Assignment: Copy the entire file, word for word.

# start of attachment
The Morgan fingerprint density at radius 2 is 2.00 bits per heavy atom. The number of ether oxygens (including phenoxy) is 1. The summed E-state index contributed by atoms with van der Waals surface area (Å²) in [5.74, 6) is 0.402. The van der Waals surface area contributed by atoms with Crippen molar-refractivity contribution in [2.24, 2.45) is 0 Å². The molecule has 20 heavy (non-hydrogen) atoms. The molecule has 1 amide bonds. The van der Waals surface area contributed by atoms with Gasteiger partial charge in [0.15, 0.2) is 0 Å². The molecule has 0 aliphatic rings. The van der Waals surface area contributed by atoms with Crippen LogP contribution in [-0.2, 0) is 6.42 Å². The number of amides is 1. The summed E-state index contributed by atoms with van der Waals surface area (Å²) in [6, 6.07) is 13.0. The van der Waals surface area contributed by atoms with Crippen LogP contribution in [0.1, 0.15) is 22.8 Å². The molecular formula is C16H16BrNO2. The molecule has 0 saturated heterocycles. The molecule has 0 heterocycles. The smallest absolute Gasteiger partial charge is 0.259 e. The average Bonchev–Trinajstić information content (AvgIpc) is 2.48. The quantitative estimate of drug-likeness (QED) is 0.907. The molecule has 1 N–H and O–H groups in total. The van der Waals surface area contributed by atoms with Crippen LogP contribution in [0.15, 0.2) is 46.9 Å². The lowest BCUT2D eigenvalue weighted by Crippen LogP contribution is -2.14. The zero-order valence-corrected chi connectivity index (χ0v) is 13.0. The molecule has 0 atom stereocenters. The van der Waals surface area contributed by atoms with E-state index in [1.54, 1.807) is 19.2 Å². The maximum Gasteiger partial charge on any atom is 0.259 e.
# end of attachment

The Morgan fingerprint density at radius 2 is 2.00 bits per heavy atom. The number of ether oxygens (including phenoxy) is 1. The summed E-state index contributed by atoms with van der Waals surface area (Å²) in [5.74, 6) is 0.402. The van der Waals surface area contributed by atoms with Crippen molar-refractivity contribution in [2.24, 2.45) is 0 Å². The molecule has 20 heavy (non-hydrogen) atoms. The molecule has 1 amide bonds. The van der Waals surface area contributed by atoms with Gasteiger partial charge in [0.15, 0.2) is 0 Å². The molecule has 0 aliphatic rings. The van der Waals surface area contributed by atoms with Crippen LogP contribution in [-0.2, 0) is 6.42 Å². The number of amides is 1. The summed E-state index contributed by atoms with van der Waals surface area (Å²) in [6, 6.07) is 13.0. The van der Waals surface area contributed by atoms with Crippen LogP contribution in [0.1, 0.15) is 22.8 Å². The molecular formula is C16H16BrNO2. The molecule has 0 saturated heterocycles. The molecule has 0 heterocycles. The smallest absolute Gasteiger partial charge is 0.259 e. The average Bonchev–Trinajstić information content (AvgIpc) is 2.48. The quantitative estimate of drug-likeness (QED) is 0.907. The molecule has 1 N–H and O–H groups in total. The van der Waals surface area contributed by atoms with Crippen LogP contribution in [0.15, 0.2) is 46.9 Å². The lowest BCUT2D eigenvalue weighted by Crippen LogP contribution is -2.14. The zero-order valence-corrected chi connectivity index (χ0v) is 13.0. The molecule has 0 atom stereocenters. The van der Waals surface area contributed by atoms with E-state index in [1.54, 1.807) is 19.2 Å². The maximum Gasteiger partial charge on any atom is 0.259 e.